.01 Simulations and the Historical Process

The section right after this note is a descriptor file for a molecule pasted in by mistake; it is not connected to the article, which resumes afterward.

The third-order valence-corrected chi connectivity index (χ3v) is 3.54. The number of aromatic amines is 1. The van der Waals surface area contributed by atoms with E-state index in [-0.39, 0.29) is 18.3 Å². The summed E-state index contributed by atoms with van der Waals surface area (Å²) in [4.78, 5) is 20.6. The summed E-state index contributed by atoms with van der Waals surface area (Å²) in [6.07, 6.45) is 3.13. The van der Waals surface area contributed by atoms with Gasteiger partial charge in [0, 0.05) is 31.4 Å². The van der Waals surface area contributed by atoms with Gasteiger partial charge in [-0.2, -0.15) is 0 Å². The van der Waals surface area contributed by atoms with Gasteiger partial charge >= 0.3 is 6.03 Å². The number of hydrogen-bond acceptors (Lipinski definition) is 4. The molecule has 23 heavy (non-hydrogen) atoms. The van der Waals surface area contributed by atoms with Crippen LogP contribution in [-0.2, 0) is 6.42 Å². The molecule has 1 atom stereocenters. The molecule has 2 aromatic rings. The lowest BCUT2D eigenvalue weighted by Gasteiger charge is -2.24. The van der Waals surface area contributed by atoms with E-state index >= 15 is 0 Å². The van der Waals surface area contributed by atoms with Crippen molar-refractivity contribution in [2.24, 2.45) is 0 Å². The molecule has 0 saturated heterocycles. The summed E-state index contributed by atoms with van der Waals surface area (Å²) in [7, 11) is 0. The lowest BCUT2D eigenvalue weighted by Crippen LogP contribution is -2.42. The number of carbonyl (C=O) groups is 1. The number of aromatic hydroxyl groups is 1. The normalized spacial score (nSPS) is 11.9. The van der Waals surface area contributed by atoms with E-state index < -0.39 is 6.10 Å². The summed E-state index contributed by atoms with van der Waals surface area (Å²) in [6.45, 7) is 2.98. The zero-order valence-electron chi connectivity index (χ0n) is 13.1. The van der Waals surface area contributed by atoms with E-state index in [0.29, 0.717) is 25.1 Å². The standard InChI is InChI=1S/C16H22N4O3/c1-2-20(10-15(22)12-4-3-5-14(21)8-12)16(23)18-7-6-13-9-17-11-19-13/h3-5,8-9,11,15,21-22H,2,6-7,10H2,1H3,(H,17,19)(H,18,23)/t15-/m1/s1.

Simulations can make strong contributions to present historical processes. To illustrate this I would like to focus on a concrete example from my teaching experience. I first became interested in historical simulations through a colleague in a conversation over beer at the American Historical Association (AHA) meeting several years ago. I had worked for a long time in the microcomputer lab while in graduate school at the University of Minnesota but the focus of this lab was overwhelmingly on quantitative methods. I had played "pong" on a friend's TV but that was about it. In the course of our conversation I mentioned to my AHA colleague that I was redesigning, again, my introduction to modern world history course and I was thinking about using Paul M. Kennedy's The Rise and Fall of Great Powers: Economic Change and Military Conflict from 1500 to 2000 (New York: Knopf Publishing Group, 1989).  I was very impressed by Kennedy's argument and the integration of a variety of factors to explain the shifts in global power in the last 500 years. I thought it had the potential to provide a strong narrative by which to integrate the course. The problem was that while I loved its strong quantitative, structural argument, freshmen might have a more difficult time grasping this model. My colleague suggested that I consider looking at a new computer game that had come on the market, "Civilization." The game's designers had used Kennedy as a central text with which to model their game. I used Civilization and its successor Civilization II in my class over the last five or six years. I had students read Kennedy and use his text to critique the historical accuracy of the software and I used the software to animate Kennedy's model. I have found this simulation to be a great way to represent the complexities of Kennedy's model in a dynamic, visible way.